Cary Grant: A Class Apart lasts one hour, 27 minutes and 12 seconds. It combines archival materials, clips from Grant flicks, and interviews. We hear from Bogdanovich, former wives Barbara Grant and Betsy Drake, film historians Jeanine Basinger and James Harvey, friends Roderick Mann and Ralph Lauren, authors Nancy Nelson and Todd McCarthy, film critics Elvis Mitchell and David Denby, directors George Cukor (in 1973), Howard Hawks (1967), Alfred Hitchcock (1966), Stanley Donen and Mel Shavelson, screenwriter Ernest Lehman, writer Sidney Sheldon, and actors Martin Landau, Ralph Bellamy (1988), Dina Merrill, Eva Marie Saint, Jill St. John, Deborah Kerr (1988), George Kennedy (2003), Samantha Eggar, and Douglas Fairbanks Jr. (1988). We also get some quotes from Grant’s autobiographical essays.
”Apart” starts with Grant’s underprivileged childhood and disappearance of his mother, interest in theater and early experiences, his move to movies and the growth of his screen personality, personal relationships and Grant’s continuing career, controversies like his alleged homosexuality, the actor’s more conservative choices for roles as he aged, Grant’s penny-pinching ways, additional marriages, Grant’s refusal to have children and other personal complications, more film highs and lows, his use of LSD, the end of his acting career, fatherhood at last, and his final years.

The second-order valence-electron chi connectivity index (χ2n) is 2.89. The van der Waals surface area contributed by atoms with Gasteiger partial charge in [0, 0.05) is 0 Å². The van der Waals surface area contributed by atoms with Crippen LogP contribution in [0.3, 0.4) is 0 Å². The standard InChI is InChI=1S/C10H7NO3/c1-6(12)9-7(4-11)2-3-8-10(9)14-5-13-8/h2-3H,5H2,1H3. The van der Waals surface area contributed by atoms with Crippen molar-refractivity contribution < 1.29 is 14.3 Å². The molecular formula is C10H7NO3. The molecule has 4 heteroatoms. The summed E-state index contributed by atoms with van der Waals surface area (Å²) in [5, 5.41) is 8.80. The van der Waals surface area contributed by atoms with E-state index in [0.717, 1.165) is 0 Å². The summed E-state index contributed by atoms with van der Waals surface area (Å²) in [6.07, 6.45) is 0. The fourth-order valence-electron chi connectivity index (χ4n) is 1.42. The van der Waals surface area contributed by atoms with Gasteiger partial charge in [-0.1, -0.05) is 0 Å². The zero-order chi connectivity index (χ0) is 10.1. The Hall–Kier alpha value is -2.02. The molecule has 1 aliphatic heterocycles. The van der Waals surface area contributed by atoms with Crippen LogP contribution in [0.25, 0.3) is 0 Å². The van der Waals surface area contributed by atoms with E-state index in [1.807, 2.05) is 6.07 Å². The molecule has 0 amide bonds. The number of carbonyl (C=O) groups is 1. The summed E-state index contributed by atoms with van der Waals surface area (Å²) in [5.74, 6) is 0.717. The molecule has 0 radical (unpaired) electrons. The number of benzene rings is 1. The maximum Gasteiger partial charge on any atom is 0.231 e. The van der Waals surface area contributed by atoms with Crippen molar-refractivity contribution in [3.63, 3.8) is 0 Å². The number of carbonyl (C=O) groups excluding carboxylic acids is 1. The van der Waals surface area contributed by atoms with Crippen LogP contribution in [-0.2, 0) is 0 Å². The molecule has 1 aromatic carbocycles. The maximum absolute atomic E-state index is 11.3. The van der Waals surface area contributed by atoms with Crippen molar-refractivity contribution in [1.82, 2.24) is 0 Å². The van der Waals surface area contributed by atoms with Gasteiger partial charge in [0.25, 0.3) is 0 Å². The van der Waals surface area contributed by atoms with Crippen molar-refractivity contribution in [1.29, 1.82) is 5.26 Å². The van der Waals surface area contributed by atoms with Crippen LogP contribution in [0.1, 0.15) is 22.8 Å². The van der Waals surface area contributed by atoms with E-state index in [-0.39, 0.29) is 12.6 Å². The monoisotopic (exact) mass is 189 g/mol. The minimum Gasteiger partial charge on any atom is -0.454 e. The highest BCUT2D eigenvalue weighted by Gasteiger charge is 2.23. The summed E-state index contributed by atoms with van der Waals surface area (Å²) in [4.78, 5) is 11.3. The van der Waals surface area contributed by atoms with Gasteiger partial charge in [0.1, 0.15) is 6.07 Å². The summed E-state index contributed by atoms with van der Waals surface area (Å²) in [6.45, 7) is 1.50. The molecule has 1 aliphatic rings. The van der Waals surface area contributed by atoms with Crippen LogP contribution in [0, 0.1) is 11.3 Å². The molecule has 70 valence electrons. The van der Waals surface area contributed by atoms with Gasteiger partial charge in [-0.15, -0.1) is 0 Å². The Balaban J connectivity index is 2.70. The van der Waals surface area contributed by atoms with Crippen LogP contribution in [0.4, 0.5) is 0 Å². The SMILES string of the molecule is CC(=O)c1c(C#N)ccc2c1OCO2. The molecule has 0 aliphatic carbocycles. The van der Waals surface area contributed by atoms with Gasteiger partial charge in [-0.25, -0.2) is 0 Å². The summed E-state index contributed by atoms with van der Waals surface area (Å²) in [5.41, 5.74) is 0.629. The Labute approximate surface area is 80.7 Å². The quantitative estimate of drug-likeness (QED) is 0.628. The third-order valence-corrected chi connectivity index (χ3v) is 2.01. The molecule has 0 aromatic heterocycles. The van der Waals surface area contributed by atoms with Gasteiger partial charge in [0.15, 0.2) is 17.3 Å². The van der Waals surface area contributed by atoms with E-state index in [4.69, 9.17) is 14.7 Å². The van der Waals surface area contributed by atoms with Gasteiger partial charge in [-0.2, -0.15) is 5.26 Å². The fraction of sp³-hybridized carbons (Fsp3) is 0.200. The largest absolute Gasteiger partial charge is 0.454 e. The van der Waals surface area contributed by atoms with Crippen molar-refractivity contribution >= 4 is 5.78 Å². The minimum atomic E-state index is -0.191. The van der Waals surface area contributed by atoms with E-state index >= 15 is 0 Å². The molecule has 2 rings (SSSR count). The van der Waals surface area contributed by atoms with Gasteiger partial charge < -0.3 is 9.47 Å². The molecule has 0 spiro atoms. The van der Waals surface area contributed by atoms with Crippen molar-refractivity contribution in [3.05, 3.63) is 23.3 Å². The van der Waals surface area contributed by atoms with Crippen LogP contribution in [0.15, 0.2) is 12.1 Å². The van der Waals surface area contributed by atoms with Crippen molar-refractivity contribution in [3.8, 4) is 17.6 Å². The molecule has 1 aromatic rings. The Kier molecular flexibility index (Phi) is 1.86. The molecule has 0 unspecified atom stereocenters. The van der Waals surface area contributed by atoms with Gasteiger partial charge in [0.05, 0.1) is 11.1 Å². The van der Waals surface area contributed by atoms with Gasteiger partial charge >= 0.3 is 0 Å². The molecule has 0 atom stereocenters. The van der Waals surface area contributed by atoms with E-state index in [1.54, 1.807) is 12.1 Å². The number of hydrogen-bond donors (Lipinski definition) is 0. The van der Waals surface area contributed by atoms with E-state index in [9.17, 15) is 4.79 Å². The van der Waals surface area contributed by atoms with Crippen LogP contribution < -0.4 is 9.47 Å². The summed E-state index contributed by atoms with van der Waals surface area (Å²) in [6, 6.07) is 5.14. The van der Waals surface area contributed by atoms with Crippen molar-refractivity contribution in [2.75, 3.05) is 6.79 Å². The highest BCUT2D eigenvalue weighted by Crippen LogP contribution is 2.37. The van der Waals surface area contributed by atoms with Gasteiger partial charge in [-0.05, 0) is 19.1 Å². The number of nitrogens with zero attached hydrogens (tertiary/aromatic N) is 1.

While most shows of this sort simply tear through basics about the subject’s career and personal life, “Apart” digs in with more substantial depth. Rather than just tell us dates and people involved in Grant’s films, we often get interpretation of his work and information about other elements. Those insights make this a much richer program than usual. The moments that discuss Grant’s personal life fill in various blanks, but “Apart” mostly stays with his movies, and that makes it informative and engaging. It’s a terrific documentary.
Note that I referred to “Class” as a Blu-ray exclusive because it didn’t appear on the original North DVD. However, it did show up on the 2003 Bringing Up Baby DVD.